Pattern of smog episode changing – from short and frequent to fewer with longer duration: Number and frequency of smog episodes is changing over time. Smog episode is defined as three consecutive days with severe levels of pollution. During the earlier years the smog episodes were numerous and frequent and of shorter duration. In the later years, there are fewer episodes but are mega episodes of longer duration. For instance, during 2016-17 winter, out of total of 23 days with severe pollution levels, 16 days were consecutive and continuous – forming a mega smog episode. This started on October 27, 2016 with air quality deteriorating to severe plus situation on October 30, 2016 (Diwali day) and continued till November 11. During the winter of 2017 and 2018, duration of one smog episode has lasted 6-9 consecutive days. There were roughly 2-3 relatively long smog episodes.
Onset and dissipation of winter pollution is more delayed: During the earlier years of 2011-2015, the days with very poor AQI used to begin during the first week of October. This is changing. During 2016, 2017 and 2018 days with very poor AQI started to build up around October 15-18. Similarly, during the earlier years of 2011-15, the very poor AQI would continue till the end of February or even beginning of March. But during the subsequent years of 2016 to 2018-19, very poor category days started to taper off by first week of February. Overall, it can be seen that the winter pollution spread has somewhat reduced – if considered from both end then by almost by a month.
More low-pollution days during summer and monsoon months: During the summer and monsoon (April to August) number of days with AQI meeting the air quality standard for PM2.5 has increased. During 2011 the total number of days meeting the standard was 40days during these months; 2012 — 7 days, 2013 — 5 days and 2014 — 0 days. This subsequently increased to 39 days in 2015, 55 days in 2016, about 77 days in 2017, about 73 days in 2018 and 60 days upto August in 2019.
During these months multiple good days were recorded (50% below the standard) — 2017 (16 days), 2018 (11 days) and 2019 (14 days).
From widely erratic and high trends in spikes to more stable spikes: More granular analysis of 15 minutes trend between 2010 to 2018-19 show that during the earlier years the minute 15 minute trend was widely erratic with very high and random spikes. But that reduced in subsequent years. Analysis of the 15-minutely data shows that the pollution level were high and erratic (wildly fluctuating within a day) during 2010-15. They have become less fluctuating and consistent in their trend patterns. It is also noted that pollution peaks are tapering off relatively faster now compared to earlier years. Similarly, during monsoon season there are lesser instances of pollution spikes during 2016-19 than earlier years.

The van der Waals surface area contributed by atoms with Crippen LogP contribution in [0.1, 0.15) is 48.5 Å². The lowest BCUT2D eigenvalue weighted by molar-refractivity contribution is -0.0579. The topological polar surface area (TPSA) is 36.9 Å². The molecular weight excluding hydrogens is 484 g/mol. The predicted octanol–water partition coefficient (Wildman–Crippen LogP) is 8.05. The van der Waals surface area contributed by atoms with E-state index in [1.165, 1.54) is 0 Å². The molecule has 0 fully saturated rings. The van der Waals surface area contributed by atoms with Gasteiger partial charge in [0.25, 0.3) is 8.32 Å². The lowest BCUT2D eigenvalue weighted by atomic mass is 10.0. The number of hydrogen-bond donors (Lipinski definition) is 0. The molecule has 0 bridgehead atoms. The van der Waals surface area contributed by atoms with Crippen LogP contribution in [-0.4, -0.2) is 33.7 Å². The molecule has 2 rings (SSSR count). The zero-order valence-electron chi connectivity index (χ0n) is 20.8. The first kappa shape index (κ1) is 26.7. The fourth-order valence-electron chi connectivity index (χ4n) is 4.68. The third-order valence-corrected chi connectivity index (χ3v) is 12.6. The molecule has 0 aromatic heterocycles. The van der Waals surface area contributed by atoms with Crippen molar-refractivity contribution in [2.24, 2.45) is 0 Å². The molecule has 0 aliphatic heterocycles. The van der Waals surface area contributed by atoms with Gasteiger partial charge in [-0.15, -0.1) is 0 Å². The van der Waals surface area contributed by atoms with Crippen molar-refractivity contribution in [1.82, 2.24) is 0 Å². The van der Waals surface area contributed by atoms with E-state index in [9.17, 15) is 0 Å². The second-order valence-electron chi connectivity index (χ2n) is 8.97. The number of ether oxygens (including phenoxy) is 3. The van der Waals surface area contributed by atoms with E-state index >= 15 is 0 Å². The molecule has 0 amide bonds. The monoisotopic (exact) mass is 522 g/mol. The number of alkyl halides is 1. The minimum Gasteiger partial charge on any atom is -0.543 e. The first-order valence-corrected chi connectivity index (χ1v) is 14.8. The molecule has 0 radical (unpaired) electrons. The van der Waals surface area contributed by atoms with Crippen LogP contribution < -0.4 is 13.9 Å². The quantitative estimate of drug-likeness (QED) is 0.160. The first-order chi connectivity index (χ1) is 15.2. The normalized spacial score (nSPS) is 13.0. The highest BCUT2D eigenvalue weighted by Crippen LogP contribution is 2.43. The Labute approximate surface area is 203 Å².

Lessons from Delhi
Need more broad based and stronger action at the regional level with stringent compliance to prevent winter pollution from worsening: Delhi cannot afford to lose momentum and undo the gains made so far. Comprehensive action plan will have to be implemented for systemic changes and sustained gain across the region.
Other cities need to take the cue from Delhi’s experience:
The share of cities in critical category for PM10 has increased from 60 per cent in 2007 to 75 per cent in 2018, says the CPCB data. There is a drastic drop in the number of cities with particulate levels below the standard. This has reduced from 13 per cent in 2007 to 3 per cent in 2018. There are no cities which are in low category (50 per cent below the standard) during the period of last 12 years.
As 122 cities are preparing and implementing clean air action plans under the National Clean Air Programme (NCAP), it is important to understand from Delhi’s experience what it takes to stabilise and bend the pollution curve. Delhi and the National Capital Region have been the first to begin implementation of comprehensive action plan and emergency action plan to mitigate air pollution. The second phase has gathered momentum after 2015 after an initial lull.
This has triggered wide ranging action in different sectors. In the transportation sector CNG programme has been scaled up, emissions standards have improved to BSIV level and is poised to move to BSVI in 2020, and 10 ppm sulphur fuels have already been introduced in Delhi and NCR. To curb diesel emissions entry of 10 year old truck is banned and each truck has to pay an environment compensation charge. Big diesel cars and SUVs have to environment pollution charge and more than 10 year old diesel cars are banned.
In industry and power plant sectors, all coal-based power plants are shut in Delhi. Dirty fuels including pet coke, furnace oil, and coal have been banned in all sectors in Delhi. The ban on use of furnace oil and pet coke has been extended to surrounding states of Uttar Pradesh, Haryana and Rajasthan. This has further triggered notification of SOx and NOx standars for 34 groups of industry in the country and ban on import of pet coke. About 400 brick kilns in the region have moved to improved zigzag technology to reduce emissions. Several industrial units in Delhi have moved to natural gas.
Says Roychowdhury: “Nature of this action is not small. But this has helped to only stabilise the problem and bend the curve slightly. This only indicates how much more will have to be done at a scale and with effectiveness across the region to make a difference.”
The areas that have proven to be most difficult and complex to move action are mobility and transport, clean energy and technology transition in key sectors, waste burning and dust control. Solutions are known and scripted in the comprehensive action plan. But how will this happen. Move towards clean air can slow down if solutions do not work in reality and they are not implemented at a scale that can make a difference. The next mantra is about enforcement and compliance.